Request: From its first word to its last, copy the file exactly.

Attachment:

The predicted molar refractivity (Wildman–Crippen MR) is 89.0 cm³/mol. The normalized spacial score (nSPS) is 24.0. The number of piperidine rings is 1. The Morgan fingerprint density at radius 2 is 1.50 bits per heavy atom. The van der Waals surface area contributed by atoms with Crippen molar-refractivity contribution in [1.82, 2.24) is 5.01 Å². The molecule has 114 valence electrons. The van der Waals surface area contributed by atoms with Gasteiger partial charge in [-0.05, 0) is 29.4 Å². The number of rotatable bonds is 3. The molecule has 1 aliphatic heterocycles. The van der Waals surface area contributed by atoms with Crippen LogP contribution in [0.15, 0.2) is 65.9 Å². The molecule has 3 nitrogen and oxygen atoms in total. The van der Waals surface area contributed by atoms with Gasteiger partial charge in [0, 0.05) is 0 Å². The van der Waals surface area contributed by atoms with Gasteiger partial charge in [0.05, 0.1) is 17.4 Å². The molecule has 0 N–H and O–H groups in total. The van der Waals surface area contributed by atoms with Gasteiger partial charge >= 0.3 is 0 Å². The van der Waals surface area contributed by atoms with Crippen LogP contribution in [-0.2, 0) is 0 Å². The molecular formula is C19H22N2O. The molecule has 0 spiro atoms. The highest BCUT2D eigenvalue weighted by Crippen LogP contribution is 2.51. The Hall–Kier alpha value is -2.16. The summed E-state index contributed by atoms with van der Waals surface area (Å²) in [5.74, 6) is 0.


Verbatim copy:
The predicted molar refractivity (Wildman–Crippen MR) is 89.0 cm³/mol. The normalized spacial score (nSPS) is 24.0. The number of piperidine rings is 1. The Morgan fingerprint density at radius 2 is 1.50 bits per heavy atom. The van der Waals surface area contributed by atoms with Crippen molar-refractivity contribution in [1.82, 2.24) is 5.01 Å². The molecule has 114 valence electrons. The van der Waals surface area contributed by atoms with Gasteiger partial charge in [-0.05, 0) is 29.4 Å². The number of rotatable bonds is 3. The molecule has 1 aliphatic heterocycles. The van der Waals surface area contributed by atoms with Crippen LogP contribution in [0.15, 0.2) is 65.9 Å². The molecule has 3 nitrogen and oxygen atoms in total. The van der Waals surface area contributed by atoms with Gasteiger partial charge in [0, 0.05) is 0 Å². The van der Waals surface area contributed by atoms with Gasteiger partial charge in [0.05, 0.1) is 17.4 Å². The molecule has 0 N–H and O–H groups in total. The van der Waals surface area contributed by atoms with Gasteiger partial charge >= 0.3 is 0 Å². The van der Waals surface area contributed by atoms with Crippen LogP contribution in [-0.2, 0) is 0 Å². The molecular formula is C19H22N2O. The molecule has 0 spiro atoms. The highest BCUT2D eigenvalue weighted by Crippen LogP contribution is 2.51. The Hall–Kier alpha value is -2.16. The summed E-state index contributed by atoms with van der Waals surface area (Å²) in [5.74, 6) is 0.